The bari is the only uke I have wound strings on (not re-entrant) and last night I opened the case only find that the G string had come unwound and broke near the tuner end. :(

It came with Guadalupe strings with the fibrecore nylon wound trebles. While they sound great, I just can't get into the tactile feel and have been thinking about changing them. I do have a set of Southcoast plain linears I haven't tried yet, so will put them on when I get a chance.

Will definitely look into the Southcoast Heavy Gauge that drbekken recommended.

mds725
11-21-2012, 11:38 AM
Ken Middleton also sells his Living Water Strings in both re-entrant and linear all non-wound baritone sets.
http://www.kenmiddleton.co.uk/Pages/LWS.aspx

Ben_H
11-21-2012, 11:57 AM
Ken Middleton also sells his Living Water Strings in both re-entrant and linear all non-wound baritone sets.
http://www.kenmiddleton.co.uk/Pages/LWS.aspx

I have tried a set of the Living Water re-entrants and a set of the Southcoast heavies, I find them similar in tone on my Pono MB and both sets are excellent.

coolkayaker1
11-21-2012, 12:52 PM
I posted this earlier in this thread, but in case anyone missed it, Aaron K from Mya Moe demos four bari tunings, including re-entrant:
http://www.youtube.com/watch?v=WXvMXx0tWiE

Patrick Madsen
11-21-2012, 02:10 PM
I'm an old guitar player and picked up a baritone recently; tuned to a linear G. I like the extra 5 notes for intros into a run.

I have the bari, two tenors, rentrant Bb and Linear C and a Ubass right where I can reach them. It seems the bari is getting picked first more and more.

There's a Southcoast rentrant d string around here somewhere ....

This has been a good thread.

coolkayaker1
11-21-2012, 03:21 PM
Patrick, linear G is one of the varieties Aaron shows in the video, and I agree w/ you, it sounds nice. Dark and good. I see why you favor it.

I also see that going from re-entrant dGBE to dGBd is only a matter of downtuning the 1st string, like Aaron does...wondering is DrB or others have tried playing that "banjo style" tuning with any success? Sounds good when Aaron does it (as does everything he plays).

drbekken
11-21-2012, 07:28 PM
Patrick, linear G is one of the varieties Aaron shows in the video, and I agree w/ you, it sounds nice. Dark and good. I see why you favor it.

I also see that going from re-entrant dGBE to dGBd is only a matter of downtuning the 1st string, like Aaron does...wondering is DrB or others have tried playing that "banjo style" tuning with any success? Sounds good when Aaron does it (as does everything he plays).

Haven't tried that yet. Maybe I will in a while. Always enjoyed open tunings on the guitar.

Ben_H
11-23-2012, 03:37 AM
Ha, I love how the discussion in this thread totally took off!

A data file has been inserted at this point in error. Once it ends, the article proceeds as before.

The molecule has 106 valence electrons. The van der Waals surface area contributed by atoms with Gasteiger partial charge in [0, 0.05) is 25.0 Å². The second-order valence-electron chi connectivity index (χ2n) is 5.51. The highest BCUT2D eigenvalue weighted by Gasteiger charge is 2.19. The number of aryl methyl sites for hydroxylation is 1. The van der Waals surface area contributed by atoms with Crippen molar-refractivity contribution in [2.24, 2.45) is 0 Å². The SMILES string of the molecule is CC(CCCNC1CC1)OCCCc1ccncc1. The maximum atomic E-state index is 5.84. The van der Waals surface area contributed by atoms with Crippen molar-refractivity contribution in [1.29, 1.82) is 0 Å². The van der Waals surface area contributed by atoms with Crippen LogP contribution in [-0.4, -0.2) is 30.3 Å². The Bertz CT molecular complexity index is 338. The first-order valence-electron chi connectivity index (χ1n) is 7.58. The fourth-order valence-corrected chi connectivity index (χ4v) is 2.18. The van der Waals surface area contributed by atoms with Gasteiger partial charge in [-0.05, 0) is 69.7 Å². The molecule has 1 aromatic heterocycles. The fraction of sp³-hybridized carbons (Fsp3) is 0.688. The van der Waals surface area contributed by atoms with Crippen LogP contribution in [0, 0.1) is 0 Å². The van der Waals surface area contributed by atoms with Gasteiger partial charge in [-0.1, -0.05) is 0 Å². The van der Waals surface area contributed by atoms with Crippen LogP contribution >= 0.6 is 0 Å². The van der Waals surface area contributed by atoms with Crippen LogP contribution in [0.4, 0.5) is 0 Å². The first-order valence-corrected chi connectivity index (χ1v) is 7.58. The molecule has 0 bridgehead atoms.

Is it me or does the humble ol' baritone seem to be attracting a lot more attention all of a sudden?

coolkayaker1
11-23-2012, 03:48 AM
I remember a thread earlier this year where Mainland Mike said this will likely be the year of the baritone. I scoffed.

Now I own two.

mds725
11-23-2012, 04:37 AM
I remember a thread earlier this year where Mainland Mike said this will likely be the year of the baritone. I scoffed.

Now I own two.

Worth remembering next time you scoff. :) Congratulations on your entry into the baritone universe!

OldePhart
11-23-2012, 04:50 AM
I remember a thread earlier this year where Mainland Mike said this will likely be the year of the baritone. I scoffed.

Now I own two.

Is that how it works!

Quick, somebody tell me this is the year of the Mya Moe concert resonator so I can scoff... :biglaugh:

John

coolkayaker1
12-04-2012, 08:18 PM
I had to resurrect this thread to applaud the suggestion of a few, and specifically the Southcoast Heavy High Tensions as stated by Dr Bekken, for the baritone. Oh my LORD, this is good. On my Pohaku baritone I was using Hilo GCEA, which is familiar and good; I didn't like traditional baritone DGBE. Well, upon suggestions here, and specifically the SOuthcoast Blues video from DrB, I swapped to Southcoast High tensions (Pohaku uses string-through bridges, which is fabulous) re-entrant dGBE and this rocks now! Precisely as stated in Drb's post, it gives me familiarity with the re-entrant (rather than linear) organization of strings (like Aldine said in his video on low G: "I prefer re-entrant high G because, well, having two low notes is just confusing."), and yet it has the bass to move the baritone larger soundboard. Note: I have no idea if I got the dgbe nomenclature right, above.

Thanks so much for the tips. I really am digging the baritone big time now, and as Bill1 said, maybe as the uke popularity phase 3 peaks, more will join in.